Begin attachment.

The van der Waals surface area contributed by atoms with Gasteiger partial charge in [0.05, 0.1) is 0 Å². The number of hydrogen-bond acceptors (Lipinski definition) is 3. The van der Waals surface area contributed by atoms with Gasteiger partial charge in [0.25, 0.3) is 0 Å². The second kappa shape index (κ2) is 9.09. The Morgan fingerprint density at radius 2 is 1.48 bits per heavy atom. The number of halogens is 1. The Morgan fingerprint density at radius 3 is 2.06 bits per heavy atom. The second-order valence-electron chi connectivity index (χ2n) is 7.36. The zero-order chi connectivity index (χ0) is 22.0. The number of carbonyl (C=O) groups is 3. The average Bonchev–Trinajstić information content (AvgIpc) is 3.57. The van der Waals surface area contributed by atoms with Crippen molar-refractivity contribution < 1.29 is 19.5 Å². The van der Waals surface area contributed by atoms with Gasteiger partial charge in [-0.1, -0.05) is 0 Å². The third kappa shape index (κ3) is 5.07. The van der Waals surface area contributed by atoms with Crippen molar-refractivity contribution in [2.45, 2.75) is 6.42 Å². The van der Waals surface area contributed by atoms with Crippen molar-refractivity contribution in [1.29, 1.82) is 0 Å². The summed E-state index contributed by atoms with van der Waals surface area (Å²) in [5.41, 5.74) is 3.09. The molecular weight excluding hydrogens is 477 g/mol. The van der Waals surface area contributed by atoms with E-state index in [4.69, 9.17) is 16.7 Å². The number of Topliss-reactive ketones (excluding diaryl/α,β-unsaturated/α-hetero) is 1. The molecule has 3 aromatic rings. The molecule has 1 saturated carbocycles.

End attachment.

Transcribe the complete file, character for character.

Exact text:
The van der Waals surface area contributed by atoms with Gasteiger partial charge in [0.05, 0.1) is 0 Å². The number of hydrogen-bond acceptors (Lipinski definition) is 3. The van der Waals surface area contributed by atoms with Gasteiger partial charge in [0.25, 0.3) is 0 Å². The second kappa shape index (κ2) is 9.09. The Morgan fingerprint density at radius 2 is 1.48 bits per heavy atom. The number of halogens is 1. The Morgan fingerprint density at radius 3 is 2.06 bits per heavy atom. The second-order valence-electron chi connectivity index (χ2n) is 7.36. The zero-order chi connectivity index (χ0) is 22.0. The number of carbonyl (C=O) groups is 3. The average Bonchev–Trinajstić information content (AvgIpc) is 3.57. The van der Waals surface area contributed by atoms with Crippen molar-refractivity contribution < 1.29 is 19.5 Å². The van der Waals surface area contributed by atoms with Gasteiger partial charge in [-0.1, -0.05) is 0 Å². The third kappa shape index (κ3) is 5.07. The van der Waals surface area contributed by atoms with Crippen molar-refractivity contribution in [2.45, 2.75) is 6.42 Å². The van der Waals surface area contributed by atoms with Crippen molar-refractivity contribution in [1.29, 1.82) is 0 Å². The summed E-state index contributed by atoms with van der Waals surface area (Å²) in [5.41, 5.74) is 3.09. The molecular weight excluding hydrogens is 477 g/mol. The van der Waals surface area contributed by atoms with E-state index in [4.69, 9.17) is 16.7 Å². The number of Topliss-reactive ketones (excluding diaryl/α,β-unsaturated/α-hetero) is 1. The molecule has 3 aromatic rings. The molecule has 1 saturated carbocycles.